JPC SYSTEMIC PATHOLOGY
MUSCULOSKELETAL SYSTEM
April 2019
M-T03

Signalment (JPC #2019268):  A mature, female New Zealand white rabbit

HISTORY:  This rabbit became depressed and emaciated.

HISTOPATHOLOGIC DESCRIPTION:  Bone:  Diffusely, thickening the epiphyseal, metaphyseal, and cortical bone, as well as the few remaining medullary trabeculae, are variably thick bands of lamellar bone (osteosclerosis) lined by wide seams of a deeply basophilic matrix with numerous embedded osteoblasts.  Layers of lamellar bone are separated by prominent irregular basophilic lines (cementing lines). Cementing lines are frequently smoothly contoured (resting lines) and rarely are scalloped (reversal lines).  There is a generalized absence of osteoclastic activity. The articular cartilage is either thin and irregular or thickened. Focally, the thickened cartilage contains variably sized clefts or is multifocally frayed with small clefts running perpendicular to the joint space (fibrillation). There are focal erosions with thinning of the underlying cartilage and irregularly clustered chondrocytes (chondrones). The articular cartilage is multifocally eosinophilic (loss of proteoglycans).  There are multifocal areas along the margin of the bone where the periosteum and adjacent bone is thickened, undulant, irregular and punctuated by remodeling and areas of basophilic matrix.

MORPHOLOGIC DIAGNOSIS: 

  1. Bone: Osteosclerosis, diffuse, moderate, with osteoblast hyperplasia and abundant basophilic osteoid matrix, New Zealand White rabbit, lagomorph.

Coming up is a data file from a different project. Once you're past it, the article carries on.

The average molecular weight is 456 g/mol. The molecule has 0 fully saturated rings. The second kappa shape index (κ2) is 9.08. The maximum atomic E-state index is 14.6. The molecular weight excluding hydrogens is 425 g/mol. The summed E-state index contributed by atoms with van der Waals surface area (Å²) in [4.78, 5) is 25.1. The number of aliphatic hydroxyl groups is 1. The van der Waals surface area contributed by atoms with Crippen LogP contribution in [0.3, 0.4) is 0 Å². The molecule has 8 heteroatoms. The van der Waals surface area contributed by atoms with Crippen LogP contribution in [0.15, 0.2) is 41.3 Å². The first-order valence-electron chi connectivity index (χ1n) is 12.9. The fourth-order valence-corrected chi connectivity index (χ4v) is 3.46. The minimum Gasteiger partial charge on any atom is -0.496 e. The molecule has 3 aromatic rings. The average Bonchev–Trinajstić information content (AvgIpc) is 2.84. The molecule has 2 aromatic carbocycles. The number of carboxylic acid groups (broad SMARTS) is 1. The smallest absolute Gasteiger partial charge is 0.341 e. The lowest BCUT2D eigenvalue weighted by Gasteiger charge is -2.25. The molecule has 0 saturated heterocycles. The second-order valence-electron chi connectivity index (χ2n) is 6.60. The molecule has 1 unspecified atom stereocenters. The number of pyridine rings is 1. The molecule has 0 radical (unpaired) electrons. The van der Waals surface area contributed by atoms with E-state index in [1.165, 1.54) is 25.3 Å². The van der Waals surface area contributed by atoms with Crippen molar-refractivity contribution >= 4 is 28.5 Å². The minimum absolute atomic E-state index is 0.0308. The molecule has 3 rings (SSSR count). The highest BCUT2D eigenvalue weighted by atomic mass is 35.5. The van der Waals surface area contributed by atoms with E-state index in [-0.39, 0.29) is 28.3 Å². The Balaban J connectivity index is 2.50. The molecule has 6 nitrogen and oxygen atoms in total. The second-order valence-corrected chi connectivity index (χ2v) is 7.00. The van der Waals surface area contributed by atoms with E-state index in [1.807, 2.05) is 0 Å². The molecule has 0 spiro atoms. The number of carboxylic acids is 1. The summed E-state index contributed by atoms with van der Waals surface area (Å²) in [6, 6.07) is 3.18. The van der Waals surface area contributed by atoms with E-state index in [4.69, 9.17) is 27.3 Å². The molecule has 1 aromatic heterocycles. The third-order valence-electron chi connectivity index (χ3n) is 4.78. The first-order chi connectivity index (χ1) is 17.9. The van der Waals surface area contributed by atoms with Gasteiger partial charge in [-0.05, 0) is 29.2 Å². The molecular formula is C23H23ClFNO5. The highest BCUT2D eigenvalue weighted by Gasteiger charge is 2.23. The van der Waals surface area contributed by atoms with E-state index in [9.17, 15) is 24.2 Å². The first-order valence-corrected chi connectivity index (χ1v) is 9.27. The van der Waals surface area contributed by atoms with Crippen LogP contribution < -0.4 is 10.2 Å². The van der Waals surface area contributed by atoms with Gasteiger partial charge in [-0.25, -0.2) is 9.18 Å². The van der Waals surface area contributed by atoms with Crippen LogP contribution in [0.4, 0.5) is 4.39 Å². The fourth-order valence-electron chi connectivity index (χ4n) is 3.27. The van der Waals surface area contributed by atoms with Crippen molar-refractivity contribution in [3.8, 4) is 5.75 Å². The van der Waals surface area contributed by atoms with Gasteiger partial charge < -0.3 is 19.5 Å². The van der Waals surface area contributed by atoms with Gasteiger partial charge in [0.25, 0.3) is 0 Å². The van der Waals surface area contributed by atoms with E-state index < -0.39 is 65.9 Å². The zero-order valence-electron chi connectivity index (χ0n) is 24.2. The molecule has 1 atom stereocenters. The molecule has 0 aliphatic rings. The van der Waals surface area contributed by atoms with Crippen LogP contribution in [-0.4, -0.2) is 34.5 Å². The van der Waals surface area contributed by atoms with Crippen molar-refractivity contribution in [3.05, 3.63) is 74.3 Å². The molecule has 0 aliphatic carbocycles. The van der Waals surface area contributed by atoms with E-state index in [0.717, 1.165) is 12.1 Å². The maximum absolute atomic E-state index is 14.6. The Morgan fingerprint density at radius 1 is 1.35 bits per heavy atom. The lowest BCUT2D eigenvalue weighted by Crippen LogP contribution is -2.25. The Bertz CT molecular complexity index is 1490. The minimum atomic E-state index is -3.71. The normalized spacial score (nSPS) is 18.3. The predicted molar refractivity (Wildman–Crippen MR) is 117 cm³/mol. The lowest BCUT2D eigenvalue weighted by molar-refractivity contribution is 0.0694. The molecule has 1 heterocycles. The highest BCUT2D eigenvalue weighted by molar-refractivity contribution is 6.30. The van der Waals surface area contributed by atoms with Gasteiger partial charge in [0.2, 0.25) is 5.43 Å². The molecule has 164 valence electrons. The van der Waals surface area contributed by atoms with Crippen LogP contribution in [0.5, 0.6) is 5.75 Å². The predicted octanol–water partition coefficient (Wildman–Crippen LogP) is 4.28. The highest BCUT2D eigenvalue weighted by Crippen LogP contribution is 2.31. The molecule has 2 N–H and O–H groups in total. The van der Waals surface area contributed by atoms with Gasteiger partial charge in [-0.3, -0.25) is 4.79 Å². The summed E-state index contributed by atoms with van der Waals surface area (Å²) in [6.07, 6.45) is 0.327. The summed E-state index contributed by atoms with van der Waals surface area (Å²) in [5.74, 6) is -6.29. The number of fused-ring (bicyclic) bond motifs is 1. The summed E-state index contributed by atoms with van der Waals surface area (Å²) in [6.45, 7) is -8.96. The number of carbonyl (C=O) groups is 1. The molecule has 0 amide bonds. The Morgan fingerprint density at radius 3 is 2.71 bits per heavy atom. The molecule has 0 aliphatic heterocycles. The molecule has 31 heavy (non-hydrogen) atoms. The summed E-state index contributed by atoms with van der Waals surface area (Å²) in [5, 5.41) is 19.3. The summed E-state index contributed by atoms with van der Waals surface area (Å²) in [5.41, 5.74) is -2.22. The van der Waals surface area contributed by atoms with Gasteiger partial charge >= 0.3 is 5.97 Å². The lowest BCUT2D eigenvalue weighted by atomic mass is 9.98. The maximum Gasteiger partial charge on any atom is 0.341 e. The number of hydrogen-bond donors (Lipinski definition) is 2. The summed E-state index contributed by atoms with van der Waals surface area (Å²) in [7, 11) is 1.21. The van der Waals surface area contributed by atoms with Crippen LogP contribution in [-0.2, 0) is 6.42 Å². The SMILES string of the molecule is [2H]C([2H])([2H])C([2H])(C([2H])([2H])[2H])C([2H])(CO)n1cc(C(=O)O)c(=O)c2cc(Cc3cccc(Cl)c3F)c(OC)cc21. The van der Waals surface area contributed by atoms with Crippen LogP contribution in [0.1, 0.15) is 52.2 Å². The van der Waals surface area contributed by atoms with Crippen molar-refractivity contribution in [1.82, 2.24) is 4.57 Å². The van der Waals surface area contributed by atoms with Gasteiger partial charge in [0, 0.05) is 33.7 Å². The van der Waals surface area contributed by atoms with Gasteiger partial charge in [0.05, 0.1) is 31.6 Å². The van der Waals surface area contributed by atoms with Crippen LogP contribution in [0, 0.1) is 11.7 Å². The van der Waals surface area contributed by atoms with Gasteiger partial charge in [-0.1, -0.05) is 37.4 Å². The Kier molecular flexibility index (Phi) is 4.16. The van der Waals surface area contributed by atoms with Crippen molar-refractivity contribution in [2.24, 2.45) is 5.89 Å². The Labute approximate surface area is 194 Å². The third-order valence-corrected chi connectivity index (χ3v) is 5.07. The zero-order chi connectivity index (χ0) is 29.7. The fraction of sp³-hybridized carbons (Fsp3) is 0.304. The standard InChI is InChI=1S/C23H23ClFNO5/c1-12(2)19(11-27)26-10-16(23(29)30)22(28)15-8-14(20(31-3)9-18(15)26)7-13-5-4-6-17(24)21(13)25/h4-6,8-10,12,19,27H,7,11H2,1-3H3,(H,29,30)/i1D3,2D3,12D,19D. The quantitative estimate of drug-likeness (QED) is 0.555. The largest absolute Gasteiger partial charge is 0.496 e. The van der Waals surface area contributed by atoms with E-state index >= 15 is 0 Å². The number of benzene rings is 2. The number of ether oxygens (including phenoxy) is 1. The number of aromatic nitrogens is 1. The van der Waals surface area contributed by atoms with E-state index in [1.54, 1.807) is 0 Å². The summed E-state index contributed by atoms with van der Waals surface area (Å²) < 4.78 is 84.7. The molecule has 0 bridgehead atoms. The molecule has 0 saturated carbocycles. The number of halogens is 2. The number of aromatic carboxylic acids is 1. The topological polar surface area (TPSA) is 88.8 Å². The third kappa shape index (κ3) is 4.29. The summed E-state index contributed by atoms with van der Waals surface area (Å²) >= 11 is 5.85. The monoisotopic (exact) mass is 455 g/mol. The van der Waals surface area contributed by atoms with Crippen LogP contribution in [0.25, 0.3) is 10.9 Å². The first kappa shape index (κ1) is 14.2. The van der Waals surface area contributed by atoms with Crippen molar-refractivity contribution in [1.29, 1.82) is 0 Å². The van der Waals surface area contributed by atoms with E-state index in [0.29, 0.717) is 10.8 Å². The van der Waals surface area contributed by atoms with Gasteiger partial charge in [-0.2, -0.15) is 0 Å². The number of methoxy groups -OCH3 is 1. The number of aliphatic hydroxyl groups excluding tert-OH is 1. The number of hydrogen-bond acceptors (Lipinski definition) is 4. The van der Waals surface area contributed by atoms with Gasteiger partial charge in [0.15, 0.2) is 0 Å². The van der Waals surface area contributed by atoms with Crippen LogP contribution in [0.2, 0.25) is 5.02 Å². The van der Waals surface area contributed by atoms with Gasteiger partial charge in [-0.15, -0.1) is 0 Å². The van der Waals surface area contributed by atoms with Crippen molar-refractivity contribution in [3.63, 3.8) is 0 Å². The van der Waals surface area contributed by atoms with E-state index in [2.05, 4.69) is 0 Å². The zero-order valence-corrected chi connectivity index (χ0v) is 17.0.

2. Articular cartilage: Degeneration, diffuse, moderate, with multifocal erosions, fibrillation. 

CONDITION:  Hypervitaminosis D

GENERAL DISCUSSION:

PATHOGENESIS:

TYPICAL CLINICAL FINDINGS:

TYPICAL GROSS FINDINGS:

TYPICAL LIGHT MICROSCOPIC FINDINGS:

ADDITIONAL DIAGNOSTIC TESTS:

DIFFERENTIAL DIAGNOSIS:

COMPARATIVE PATHOLOGY:

REFERENCES:

  1. Barthold SW, Griffey SM, Percy DH. Rabbit. In: Pathology of Laboratory Rodents and Rabbits. 4th ed. Ames, IA: Wiley Blackwell; 2016:313-314.
  2. Breshears MA, Confer AW. The urinary system. In: Zachary JF, ed. Pathologic Basis of Veterinary Disease. 6th ed. St. Louis, MO: Elsevier; 2017:657.
  3. Gupta RC. Noncoagulant rodenticides. In: Gupta RC, ed. Veterinary Toxicology: Basic and Clinical Principles. New York City, NY: Academic Press; 2007: 552.
  4. Han S, Garner MM.Soft Tissue Mineralization in Captive 2-Toed Sloths. Vet Pathol. 2016 May;53(3):659-65.
  5. Holcombe H, Parry, N et al. Hypervitaminosis D and metastatic calcification in a colony of inbred strain 13 Guinea pigs, Cavia porcellus. Vet Pathol. 2015; 52:741-751.
  6. Rosol, T, Grone, A: Endocrine glands. In: Maxie MG, ed. Jubb, Kennedy, and Palmer’s Pathology of Domestic Animals. Vol 3. 6th ed. St. Louis, MO: Elsevier Limited;  2016:301-302.
  7. Thompson K: Bones and joints. In: Maxie MG, ed. Jubb, Kennedy, and Palmer’s Pathology of Domestic Animals. Vol 1. 6th ed. St. Louis, MO: Elsevier Limited,; 2016: 89-90.
  8. Olson EJ, Carlson CS. Bones, joints, tendons, and ligaments. In: McGavin MD, Zachary JF, eds. Pathologic Basis of Veterinary Disease. 6th ed. St. Louis, MO: Elsevier; 2017:980.e1.


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